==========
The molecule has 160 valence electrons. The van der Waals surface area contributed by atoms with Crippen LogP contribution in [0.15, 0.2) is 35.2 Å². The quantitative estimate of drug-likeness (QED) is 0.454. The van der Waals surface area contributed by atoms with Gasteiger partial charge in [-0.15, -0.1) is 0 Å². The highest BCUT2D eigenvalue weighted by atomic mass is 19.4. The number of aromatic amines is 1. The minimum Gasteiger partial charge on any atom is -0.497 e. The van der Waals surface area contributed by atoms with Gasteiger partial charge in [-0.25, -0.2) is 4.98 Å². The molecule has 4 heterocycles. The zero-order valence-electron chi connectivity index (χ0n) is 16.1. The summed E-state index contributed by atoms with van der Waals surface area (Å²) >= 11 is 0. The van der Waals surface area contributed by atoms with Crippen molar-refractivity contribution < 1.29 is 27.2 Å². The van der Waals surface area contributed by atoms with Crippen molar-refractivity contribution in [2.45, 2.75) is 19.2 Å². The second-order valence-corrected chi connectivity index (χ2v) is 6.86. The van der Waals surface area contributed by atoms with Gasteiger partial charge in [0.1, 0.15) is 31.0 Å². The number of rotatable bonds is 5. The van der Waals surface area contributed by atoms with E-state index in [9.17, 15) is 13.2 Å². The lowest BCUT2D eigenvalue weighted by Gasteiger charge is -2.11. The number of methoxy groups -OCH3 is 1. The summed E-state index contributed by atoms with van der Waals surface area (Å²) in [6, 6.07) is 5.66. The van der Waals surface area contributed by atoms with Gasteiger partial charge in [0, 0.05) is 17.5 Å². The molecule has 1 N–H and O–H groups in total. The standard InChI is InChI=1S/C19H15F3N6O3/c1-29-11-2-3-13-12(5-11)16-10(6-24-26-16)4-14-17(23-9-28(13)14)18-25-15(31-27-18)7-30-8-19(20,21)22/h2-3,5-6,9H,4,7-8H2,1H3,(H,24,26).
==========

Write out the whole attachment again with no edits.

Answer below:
The molecule has 160 valence electrons. The van der Waals surface area contributed by atoms with Crippen LogP contribution in [0.15, 0.2) is 35.2 Å². The quantitative estimate of drug-likeness (QED) is 0.454. The van der Waals surface area contributed by atoms with Gasteiger partial charge in [-0.15, -0.1) is 0 Å². The highest BCUT2D eigenvalue weighted by atomic mass is 19.4. The number of aromatic amines is 1. The minimum Gasteiger partial charge on any atom is -0.497 e. The van der Waals surface area contributed by atoms with Gasteiger partial charge in [-0.25, -0.2) is 4.98 Å². The molecule has 4 heterocycles. The zero-order valence-electron chi connectivity index (χ0n) is 16.1. The summed E-state index contributed by atoms with van der Waals surface area (Å²) >= 11 is 0. The van der Waals surface area contributed by atoms with Crippen molar-refractivity contribution < 1.29 is 27.2 Å². The van der Waals surface area contributed by atoms with Crippen molar-refractivity contribution in [2.45, 2.75) is 19.2 Å². The second-order valence-corrected chi connectivity index (χ2v) is 6.86. The van der Waals surface area contributed by atoms with Gasteiger partial charge in [0.1, 0.15) is 31.0 Å². The number of rotatable bonds is 5. The van der Waals surface area contributed by atoms with E-state index in [9.17, 15) is 13.2 Å². The lowest BCUT2D eigenvalue weighted by Gasteiger charge is -2.11. The number of methoxy groups -OCH3 is 1. The summed E-state index contributed by atoms with van der Waals surface area (Å²) in [6, 6.07) is 5.66. The van der Waals surface area contributed by atoms with Gasteiger partial charge in [0, 0.05) is 17.5 Å². The molecule has 1 N–H and O–H groups in total. The standard InChI is InChI=1S/C19H15F3N6O3/c1-29-11-2-3-13-12(5-11)16-10(6-24-26-16)4-14-17(23-9-28(13)14)18-25-15(31-27-18)7-30-8-19(20,21)22/h2-3,5-6,9H,4,7-8H2,1H3,(H,24,26).